Obama's unauthorized war on Libya costs $9,421,000 a day: Are you getting your money's worth?
The Obama administration is spending almost $9.5 million every single day to blow things up in Libya because the president has determined that is in the country's national interest, this country's national interest, not Libya's.
You may not have noticed the $392,542 flowing out of the national treasury every hour, day and night, since those first $1.5 million Tomahawks flashed from the launch tubes back on March 19.
But Libya's dictator Moammar Kadafi has. Not enough to quit, mind you, because he can hide while his troops do the dying and killing.
Kadafi's military might has been degraded sufficiently by allied missiles and bombs to perhaps create a long-lasting stalemate with rebel forces in the desert conflict that Obama initially promised House members would last a matter of days, not weeks.
Thirteen weeks later Obama, who was elected running against the war in Iraq, finds himself also embroiled in an escalating constitutional conflict at home over another war that he started while touring South America with his family in March.
You may recall that nine days later the Real Good Talker did what he usually does when attacked; he gave a speech to address the outcry over the sudden conflict without meaningful congressional consultation.
"When our interests and values are at stake, we have a responsibility to act," the Democrat declared. The president made the case that Kadafi was a ruthless ruler, who vowed "no mercy" on his own protesting countrymen. Obama added:
We knew that if we waited one more day, Benghazi – a city nearly the size of Charlotte – could suffer a massacre that would have reverberated across the region and stained the conscience of the world. It was not in our national interest to let that happen. I refused to let that happen.
The trouble is that numerous bad guys are killing their own people all the time around the world. Syria comes immediately to mind as a place where government security....
How could the Nobel Peace Prize winner order a military intervention over a possible civilian massacre in Libya, which was not attacking the United States, but do nothing over an actual civilian massacre in Syria? And how exactly is avoiding a stain on the world conscience in the vital national interests of the United States?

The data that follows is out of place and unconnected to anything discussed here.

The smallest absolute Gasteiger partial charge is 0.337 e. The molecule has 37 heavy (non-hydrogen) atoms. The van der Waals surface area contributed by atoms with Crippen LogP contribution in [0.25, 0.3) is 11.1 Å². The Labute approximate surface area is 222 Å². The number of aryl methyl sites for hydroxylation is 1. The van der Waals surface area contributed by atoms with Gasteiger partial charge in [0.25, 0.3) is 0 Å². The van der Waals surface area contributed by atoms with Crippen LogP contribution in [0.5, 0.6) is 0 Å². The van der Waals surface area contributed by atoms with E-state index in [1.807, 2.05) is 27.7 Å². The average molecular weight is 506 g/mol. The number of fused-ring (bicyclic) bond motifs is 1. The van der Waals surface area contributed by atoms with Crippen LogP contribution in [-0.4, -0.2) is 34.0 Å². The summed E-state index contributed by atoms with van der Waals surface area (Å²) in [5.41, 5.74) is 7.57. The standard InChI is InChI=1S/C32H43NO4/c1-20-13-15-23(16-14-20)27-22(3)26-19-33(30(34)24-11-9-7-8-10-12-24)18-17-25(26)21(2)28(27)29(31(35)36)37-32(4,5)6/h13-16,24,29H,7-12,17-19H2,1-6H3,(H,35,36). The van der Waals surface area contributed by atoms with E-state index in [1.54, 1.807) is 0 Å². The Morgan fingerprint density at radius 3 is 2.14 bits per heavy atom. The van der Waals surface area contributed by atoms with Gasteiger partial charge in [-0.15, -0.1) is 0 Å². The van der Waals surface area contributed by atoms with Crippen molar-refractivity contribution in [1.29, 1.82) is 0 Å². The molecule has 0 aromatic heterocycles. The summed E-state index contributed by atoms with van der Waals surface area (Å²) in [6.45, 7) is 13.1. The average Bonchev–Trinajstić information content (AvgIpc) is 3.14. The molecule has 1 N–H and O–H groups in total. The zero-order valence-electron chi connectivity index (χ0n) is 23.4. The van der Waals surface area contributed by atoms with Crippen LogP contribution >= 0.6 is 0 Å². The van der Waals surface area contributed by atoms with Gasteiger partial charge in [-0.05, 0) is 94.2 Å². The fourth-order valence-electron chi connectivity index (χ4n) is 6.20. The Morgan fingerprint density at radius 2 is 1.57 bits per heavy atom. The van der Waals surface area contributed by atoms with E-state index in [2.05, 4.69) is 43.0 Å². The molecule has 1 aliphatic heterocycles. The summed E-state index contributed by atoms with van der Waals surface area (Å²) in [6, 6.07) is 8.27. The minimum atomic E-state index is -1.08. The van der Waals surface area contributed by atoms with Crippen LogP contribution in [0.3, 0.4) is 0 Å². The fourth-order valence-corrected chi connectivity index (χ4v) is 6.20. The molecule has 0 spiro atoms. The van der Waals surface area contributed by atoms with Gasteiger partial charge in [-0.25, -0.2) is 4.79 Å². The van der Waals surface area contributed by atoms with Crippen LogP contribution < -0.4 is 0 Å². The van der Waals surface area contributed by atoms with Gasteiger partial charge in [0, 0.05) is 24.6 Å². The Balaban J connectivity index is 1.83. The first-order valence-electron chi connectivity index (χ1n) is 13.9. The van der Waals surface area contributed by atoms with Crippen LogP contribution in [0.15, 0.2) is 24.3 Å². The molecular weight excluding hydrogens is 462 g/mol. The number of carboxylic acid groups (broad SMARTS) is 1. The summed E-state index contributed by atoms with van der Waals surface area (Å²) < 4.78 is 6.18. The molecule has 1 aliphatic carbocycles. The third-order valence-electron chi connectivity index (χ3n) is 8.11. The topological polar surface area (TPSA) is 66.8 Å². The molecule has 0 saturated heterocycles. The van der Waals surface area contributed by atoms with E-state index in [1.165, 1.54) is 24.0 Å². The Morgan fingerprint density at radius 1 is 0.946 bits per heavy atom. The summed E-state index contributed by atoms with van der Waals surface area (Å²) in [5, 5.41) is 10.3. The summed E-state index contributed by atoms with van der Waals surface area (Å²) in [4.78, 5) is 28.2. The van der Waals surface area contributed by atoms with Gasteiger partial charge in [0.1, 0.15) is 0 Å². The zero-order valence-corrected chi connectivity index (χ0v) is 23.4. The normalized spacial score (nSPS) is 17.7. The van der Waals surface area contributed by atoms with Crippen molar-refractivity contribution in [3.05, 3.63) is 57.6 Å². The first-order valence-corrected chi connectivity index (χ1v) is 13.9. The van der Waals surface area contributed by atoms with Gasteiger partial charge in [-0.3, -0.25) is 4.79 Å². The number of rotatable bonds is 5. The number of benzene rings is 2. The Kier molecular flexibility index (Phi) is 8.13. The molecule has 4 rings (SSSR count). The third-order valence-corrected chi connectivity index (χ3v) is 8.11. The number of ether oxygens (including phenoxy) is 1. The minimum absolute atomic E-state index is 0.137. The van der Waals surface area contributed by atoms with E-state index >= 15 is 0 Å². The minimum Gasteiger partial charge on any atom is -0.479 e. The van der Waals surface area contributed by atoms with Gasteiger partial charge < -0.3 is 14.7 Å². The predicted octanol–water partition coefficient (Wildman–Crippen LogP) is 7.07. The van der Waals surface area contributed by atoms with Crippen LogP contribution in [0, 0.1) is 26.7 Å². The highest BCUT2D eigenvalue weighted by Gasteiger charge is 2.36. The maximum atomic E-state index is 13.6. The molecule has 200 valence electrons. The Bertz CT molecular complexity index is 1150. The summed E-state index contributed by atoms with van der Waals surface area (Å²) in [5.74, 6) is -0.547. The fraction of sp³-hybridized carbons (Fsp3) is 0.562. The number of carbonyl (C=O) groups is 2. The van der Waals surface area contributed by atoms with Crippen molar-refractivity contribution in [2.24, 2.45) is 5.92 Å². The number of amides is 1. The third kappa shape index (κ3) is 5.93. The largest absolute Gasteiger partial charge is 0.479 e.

Additionally, Capitol Hill and many Americans have the notion that....
.... Congress is responsible for declaring war. They cite the War Powers Act of 1973, a legislative legacy of the divisive Vietnam War, which was also prosecuted by a Democratic president.
That act, passed by a veto-beating two-thirds majority, sets numerous requirements for any president involving the U.S. military without congressional authorization or a declaration of war: There must be an "attack upon the United States, its territories or possessions, or its armed forces."
The president must notify Congress within 48 hours. And the White House has a total of 90 days to prosecute the conflict and withdraw without a declaration of war or legislative authorization.
Sunday is Day 90 of the Libyan war.
As Congress prepares to debate the new fiscal year's defense budget, House Speaker John Boehner warned the president this week he would be in violation on Sunday and mentioned cutting off funds for the mission. Cutting funds to troops, however, is extremely risky politically and unlikely.
The ongoing, deeply divisive debate originated with a lack of genuine consultation prior to commencement of operations and has been further exacerbated by the lack of visibility and leadership from you and your administration.
On Wednesday, Reps. Dennis Kucinich, an Ohio Democrat, and Walter Jones, a North Carolina Republican, both staunch war critics, sued the administration in federal court over what they call its unconstitutional prosecution of a war.
On the same day the administration delivered a package of materials to Congress maintaining basically that the conflict, which will have cost $1.1 billion by late September, is so limited and inconsequential that Obama does not need congressional authorization.
Lawyers for Obama, who is not the first president to ignore the War Powers Act, argued the Libyan operation is not so much war as normal military operations that sometimes might involve hostilities:
U.S. forces are playing a constrained and supporting role in a multinational coalition, whose operations are both legitimated by and limited to the terms of a United Nations Security Council Resolution that authorizes the use of force solely to protect civilians and civilian populated areas under attack or threat of attack and to enforce a no-fly zone and an arms embargo.
A Boehner spokesman called the White House response "creative arguments" requiring further study and ongoing consultations.
(Debate to Be Continued, No Doubt)
-- Andrew Malcolm
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Photo: Goran Tomasevic / Reuters (Allied bombs blast government vehicles in Libya); Reuters (Kadafi greets Obama, 2009); Hassan Ammar / Associated Press (Rebels prepare for battle).